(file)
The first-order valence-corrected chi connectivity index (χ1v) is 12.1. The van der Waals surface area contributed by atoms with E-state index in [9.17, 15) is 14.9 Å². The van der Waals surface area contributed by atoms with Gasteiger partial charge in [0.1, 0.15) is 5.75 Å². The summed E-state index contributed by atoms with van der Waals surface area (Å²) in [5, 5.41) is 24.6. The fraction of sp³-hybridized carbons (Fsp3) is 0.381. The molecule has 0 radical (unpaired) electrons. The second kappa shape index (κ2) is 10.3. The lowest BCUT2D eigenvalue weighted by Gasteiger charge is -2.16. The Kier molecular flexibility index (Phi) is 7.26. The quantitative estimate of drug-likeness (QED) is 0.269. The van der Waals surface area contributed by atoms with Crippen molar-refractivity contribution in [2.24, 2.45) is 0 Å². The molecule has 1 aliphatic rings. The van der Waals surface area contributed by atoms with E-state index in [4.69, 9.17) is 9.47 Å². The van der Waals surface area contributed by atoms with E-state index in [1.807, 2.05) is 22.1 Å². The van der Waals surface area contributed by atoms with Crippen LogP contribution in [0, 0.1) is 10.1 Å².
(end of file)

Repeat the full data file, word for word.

The first-order valence-corrected chi connectivity index (χ1v) is 12.1. The van der Waals surface area contributed by atoms with E-state index in [9.17, 15) is 14.9 Å². The van der Waals surface area contributed by atoms with Gasteiger partial charge in [0.1, 0.15) is 5.75 Å². The summed E-state index contributed by atoms with van der Waals surface area (Å²) in [5, 5.41) is 24.6. The fraction of sp³-hybridized carbons (Fsp3) is 0.381. The molecule has 0 radical (unpaired) electrons. The second kappa shape index (κ2) is 10.3. The lowest BCUT2D eigenvalue weighted by Gasteiger charge is -2.16. The Kier molecular flexibility index (Phi) is 7.26. The quantitative estimate of drug-likeness (QED) is 0.269. The van der Waals surface area contributed by atoms with Crippen molar-refractivity contribution in [2.24, 2.45) is 0 Å². The molecule has 1 aliphatic rings. The van der Waals surface area contributed by atoms with E-state index in [4.69, 9.17) is 9.47 Å². The van der Waals surface area contributed by atoms with E-state index in [1.807, 2.05) is 22.1 Å². The van der Waals surface area contributed by atoms with Crippen LogP contribution in [0, 0.1) is 10.1 Å².